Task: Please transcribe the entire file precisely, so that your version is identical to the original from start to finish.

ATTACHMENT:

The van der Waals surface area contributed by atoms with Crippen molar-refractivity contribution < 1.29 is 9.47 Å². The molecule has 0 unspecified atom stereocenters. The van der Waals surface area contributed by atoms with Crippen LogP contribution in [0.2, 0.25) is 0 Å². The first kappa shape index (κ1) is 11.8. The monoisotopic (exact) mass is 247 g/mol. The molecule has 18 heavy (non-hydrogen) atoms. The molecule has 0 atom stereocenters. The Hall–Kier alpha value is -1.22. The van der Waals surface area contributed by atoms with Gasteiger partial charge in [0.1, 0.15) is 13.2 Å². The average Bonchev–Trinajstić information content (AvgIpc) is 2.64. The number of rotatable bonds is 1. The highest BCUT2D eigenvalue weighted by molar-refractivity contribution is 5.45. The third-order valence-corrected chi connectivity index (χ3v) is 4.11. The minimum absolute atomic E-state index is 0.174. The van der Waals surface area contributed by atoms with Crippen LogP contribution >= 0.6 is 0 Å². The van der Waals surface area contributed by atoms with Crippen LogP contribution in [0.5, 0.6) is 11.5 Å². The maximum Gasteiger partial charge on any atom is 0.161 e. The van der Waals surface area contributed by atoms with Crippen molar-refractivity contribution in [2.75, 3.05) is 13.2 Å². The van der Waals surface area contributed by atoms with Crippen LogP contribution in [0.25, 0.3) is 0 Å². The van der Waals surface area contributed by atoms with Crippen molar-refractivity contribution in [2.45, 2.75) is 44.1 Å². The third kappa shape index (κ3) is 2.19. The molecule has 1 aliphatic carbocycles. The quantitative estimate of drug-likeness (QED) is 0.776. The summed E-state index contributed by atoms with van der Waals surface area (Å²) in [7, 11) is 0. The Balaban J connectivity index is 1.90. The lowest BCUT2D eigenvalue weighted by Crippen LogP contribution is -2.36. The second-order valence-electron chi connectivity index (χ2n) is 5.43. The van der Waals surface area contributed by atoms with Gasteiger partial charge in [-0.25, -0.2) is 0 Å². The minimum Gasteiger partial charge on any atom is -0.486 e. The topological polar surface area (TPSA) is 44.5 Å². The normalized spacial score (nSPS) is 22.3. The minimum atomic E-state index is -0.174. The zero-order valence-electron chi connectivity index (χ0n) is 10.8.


The van der Waals surface area contributed by atoms with Crippen molar-refractivity contribution < 1.29 is 9.47 Å². The molecule has 0 unspecified atom stereocenters. The van der Waals surface area contributed by atoms with Crippen LogP contribution in [0.2, 0.25) is 0 Å². The first kappa shape index (κ1) is 11.8. The monoisotopic (exact) mass is 247 g/mol. The molecule has 18 heavy (non-hydrogen) atoms. The molecule has 0 atom stereocenters. The Hall–Kier alpha value is -1.22. The van der Waals surface area contributed by atoms with Gasteiger partial charge in [0.1, 0.15) is 13.2 Å². The average Bonchev–Trinajstić information content (AvgIpc) is 2.64. The number of rotatable bonds is 1. The highest BCUT2D eigenvalue weighted by molar-refractivity contribution is 5.45. The third-order valence-corrected chi connectivity index (χ3v) is 4.11. The minimum absolute atomic E-state index is 0.174. The van der Waals surface area contributed by atoms with Crippen LogP contribution >= 0.6 is 0 Å². The van der Waals surface area contributed by atoms with Crippen LogP contribution in [0.5, 0.6) is 11.5 Å². The maximum Gasteiger partial charge on any atom is 0.161 e. The van der Waals surface area contributed by atoms with Crippen molar-refractivity contribution in [2.75, 3.05) is 13.2 Å². The van der Waals surface area contributed by atoms with Crippen LogP contribution in [0.25, 0.3) is 0 Å². The van der Waals surface area contributed by atoms with Crippen molar-refractivity contribution in [2.45, 2.75) is 44.1 Å². The third kappa shape index (κ3) is 2.19. The molecule has 1 aliphatic carbocycles. The quantitative estimate of drug-likeness (QED) is 0.776. The summed E-state index contributed by atoms with van der Waals surface area (Å²) in [7, 11) is 0. The Balaban J connectivity index is 1.90. The lowest BCUT2D eigenvalue weighted by Crippen LogP contribution is -2.36. The second-order valence-electron chi connectivity index (χ2n) is 5.43. The van der Waals surface area contributed by atoms with Gasteiger partial charge in [-0.25, -0.2) is 0 Å². The minimum Gasteiger partial charge on any atom is -0.486 e. The topological polar surface area (TPSA) is 44.5 Å². The normalized spacial score (nSPS) is 22.3. The minimum atomic E-state index is -0.174. The zero-order valence-electron chi connectivity index (χ0n) is 10.8.